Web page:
A Psalm for Alex, A Hymn for Life, 10 April 2010
I’m in one of those horrid, hard green swings at the farm near my house, the gift of which is that it affords me the view I most adore here – looking westward over the wide, long panorama of green fields as the sun backlights the landscape.
We have at last emerged from the drenching yellow haze of all grades of pollen into a day the likes of which we seldom see – one of such absolute sharpness and clarity, definition and intensity of color, that one wonders what Life would look like to us if we daily had such sharp vision.
In spite of my rather severe astigmatism, my bifocals are atop my head. I just can’t bear any boundary between my eyes and the land today. Glass that dulls, even slightly, the crisp Spring air and all this living Green is just not welcome atall. If my eyes were willing to close on all this beauty, I might just lie down and die, so content am I with my life at this one moment, content enough to say, “Take me now while Light and Form are so unbearably, heart-breakingly beautiful that a hundred shades of Spring are rendered all the more brilliant – is that even possible? – by the gold and ochre grasses of the farm.”
How can I feel this way and, at the same time, so deeply sorrowful? It’s because the Light has gone out of the world for some of my dear family. My cousin’s child left this Earth twenty-six hours ago when his life turned over in his car, oh so close to home and farm for a weekend away from school. Who could have imagined the moment would come so early when Alex (pronounced “Ellik”) suddenly “was” instead of “is”? Not I. Certainly not his parents, sister, family, friends… or his own dear self.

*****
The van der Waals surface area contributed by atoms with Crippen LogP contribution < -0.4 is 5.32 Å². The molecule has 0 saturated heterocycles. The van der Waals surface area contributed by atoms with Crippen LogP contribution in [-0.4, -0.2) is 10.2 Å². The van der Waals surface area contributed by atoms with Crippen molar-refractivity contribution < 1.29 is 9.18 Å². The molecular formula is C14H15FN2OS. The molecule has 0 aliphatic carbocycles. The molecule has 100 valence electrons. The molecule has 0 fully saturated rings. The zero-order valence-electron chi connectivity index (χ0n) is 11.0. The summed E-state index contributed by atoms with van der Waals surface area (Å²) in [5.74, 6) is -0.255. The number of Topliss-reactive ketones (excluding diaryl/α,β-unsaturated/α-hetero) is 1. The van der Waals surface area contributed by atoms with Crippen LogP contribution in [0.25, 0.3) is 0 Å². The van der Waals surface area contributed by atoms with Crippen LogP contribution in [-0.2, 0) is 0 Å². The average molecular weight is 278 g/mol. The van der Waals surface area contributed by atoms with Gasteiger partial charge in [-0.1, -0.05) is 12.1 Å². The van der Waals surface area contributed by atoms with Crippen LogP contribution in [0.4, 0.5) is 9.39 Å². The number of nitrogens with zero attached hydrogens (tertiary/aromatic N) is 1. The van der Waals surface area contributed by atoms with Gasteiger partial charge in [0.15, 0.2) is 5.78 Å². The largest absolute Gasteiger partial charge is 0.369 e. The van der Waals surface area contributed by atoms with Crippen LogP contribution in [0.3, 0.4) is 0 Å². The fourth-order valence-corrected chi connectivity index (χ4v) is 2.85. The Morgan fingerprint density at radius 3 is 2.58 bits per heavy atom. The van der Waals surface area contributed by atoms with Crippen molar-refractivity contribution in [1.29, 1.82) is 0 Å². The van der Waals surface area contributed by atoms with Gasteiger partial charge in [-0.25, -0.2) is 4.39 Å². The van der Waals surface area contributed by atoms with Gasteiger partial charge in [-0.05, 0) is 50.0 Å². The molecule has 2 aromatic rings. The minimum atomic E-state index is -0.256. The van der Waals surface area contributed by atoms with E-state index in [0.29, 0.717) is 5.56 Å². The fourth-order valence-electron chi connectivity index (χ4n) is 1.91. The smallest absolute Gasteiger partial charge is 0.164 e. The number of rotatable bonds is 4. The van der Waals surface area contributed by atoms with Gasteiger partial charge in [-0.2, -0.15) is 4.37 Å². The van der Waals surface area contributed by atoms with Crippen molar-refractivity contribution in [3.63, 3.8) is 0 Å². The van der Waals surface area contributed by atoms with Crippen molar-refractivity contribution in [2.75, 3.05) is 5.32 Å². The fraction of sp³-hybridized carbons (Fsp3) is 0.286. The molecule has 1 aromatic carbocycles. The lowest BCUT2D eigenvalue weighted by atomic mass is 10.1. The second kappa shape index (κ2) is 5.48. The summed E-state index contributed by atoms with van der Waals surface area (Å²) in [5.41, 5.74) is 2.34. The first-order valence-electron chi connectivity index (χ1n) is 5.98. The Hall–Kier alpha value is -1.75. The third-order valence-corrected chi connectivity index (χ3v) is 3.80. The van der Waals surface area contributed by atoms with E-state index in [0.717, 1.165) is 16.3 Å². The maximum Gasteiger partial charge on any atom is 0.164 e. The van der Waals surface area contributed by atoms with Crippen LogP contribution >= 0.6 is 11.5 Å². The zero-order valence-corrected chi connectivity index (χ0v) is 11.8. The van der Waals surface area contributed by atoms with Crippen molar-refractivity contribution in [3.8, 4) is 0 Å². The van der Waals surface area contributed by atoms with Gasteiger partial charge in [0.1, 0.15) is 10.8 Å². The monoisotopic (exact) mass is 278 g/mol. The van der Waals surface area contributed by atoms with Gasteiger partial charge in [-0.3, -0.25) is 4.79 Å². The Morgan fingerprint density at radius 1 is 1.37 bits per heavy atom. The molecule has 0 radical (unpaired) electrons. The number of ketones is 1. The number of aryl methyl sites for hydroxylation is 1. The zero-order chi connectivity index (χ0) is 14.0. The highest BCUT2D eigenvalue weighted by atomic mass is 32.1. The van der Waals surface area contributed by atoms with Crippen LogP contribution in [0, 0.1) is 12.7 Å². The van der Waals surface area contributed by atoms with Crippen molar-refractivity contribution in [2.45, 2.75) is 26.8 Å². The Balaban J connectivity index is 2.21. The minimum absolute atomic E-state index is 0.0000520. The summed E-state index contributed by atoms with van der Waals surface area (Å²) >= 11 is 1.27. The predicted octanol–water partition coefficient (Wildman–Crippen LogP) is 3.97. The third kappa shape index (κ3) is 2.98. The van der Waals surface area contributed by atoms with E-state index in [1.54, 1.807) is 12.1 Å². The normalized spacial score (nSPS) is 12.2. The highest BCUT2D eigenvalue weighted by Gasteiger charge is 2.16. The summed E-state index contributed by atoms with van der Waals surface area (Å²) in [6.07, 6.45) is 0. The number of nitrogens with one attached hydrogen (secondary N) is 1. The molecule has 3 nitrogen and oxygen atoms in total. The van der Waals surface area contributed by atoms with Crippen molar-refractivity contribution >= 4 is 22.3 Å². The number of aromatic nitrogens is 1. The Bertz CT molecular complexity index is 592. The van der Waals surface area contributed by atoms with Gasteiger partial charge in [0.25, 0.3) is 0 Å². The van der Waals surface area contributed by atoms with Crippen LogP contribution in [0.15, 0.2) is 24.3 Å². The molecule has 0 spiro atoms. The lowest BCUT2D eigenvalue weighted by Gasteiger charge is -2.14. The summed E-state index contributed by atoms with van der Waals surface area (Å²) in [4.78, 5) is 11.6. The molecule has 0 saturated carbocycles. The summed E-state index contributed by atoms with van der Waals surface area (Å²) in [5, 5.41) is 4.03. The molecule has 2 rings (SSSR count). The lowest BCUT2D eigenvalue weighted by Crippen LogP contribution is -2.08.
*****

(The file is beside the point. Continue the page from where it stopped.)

I’ve put my glasses on again; it seems important to do that as I write about how the Light has gone out of the world for the family I’ve loved so long. This cousin I held as a baby (myself not much more than one at the time) has lost her baby. Nothing can be worse; and nothing for her will ever – ever – be the same again.
I’ve moved off the hard metal swing to sit now in clover so bountiful it must be half a foot tall, and I’m longing to put a handful of it in my mouth like a mama cow would if one were still here on this farm. My love for Life rises and rises in this moment, as his parents’ love for it likely falls and falls, at least for some long time to come.
By writing this hymn for Life, I seem to be writing and singing a psalm of Living to Alex. (I know you do, son, still live.) Writing to tell you that you, beautiful Soul of Light, will somehow reflect your Light back for all of us from the higher place you so suddenly found yourself transported to one extraordinary, ordinary Spring afternoon.
Were you, like I am now, looking at fields so green your heart could scarcely stay in your chest and so, just unexpectedly, found you’d turned over into soft, sturdy clover, into achingly bright fields of gold? Whatever purpose your transition serves – and be assured, it does – know you are loved, son, beyond all imagining.
May we be comforted and sheltered now by the clear, new greening of this world, rather than mocked by its insistence of reaching ever upward, unceasing in its movement in spite of your leaving. May its song be homage to your Life, boy, and may we say, “Amen”.
© Amy Pierce and In Spiritual Wonder, 2010. Unauthorized use and/or duplication of this material without express and written permission from this blog’s author and/or owner is strictly prohibited. Excerpts and links may be used, provided that full and clear credit is given to Amy Pierce and In Spiritual Wonder with appropriate and specific direction to the original content.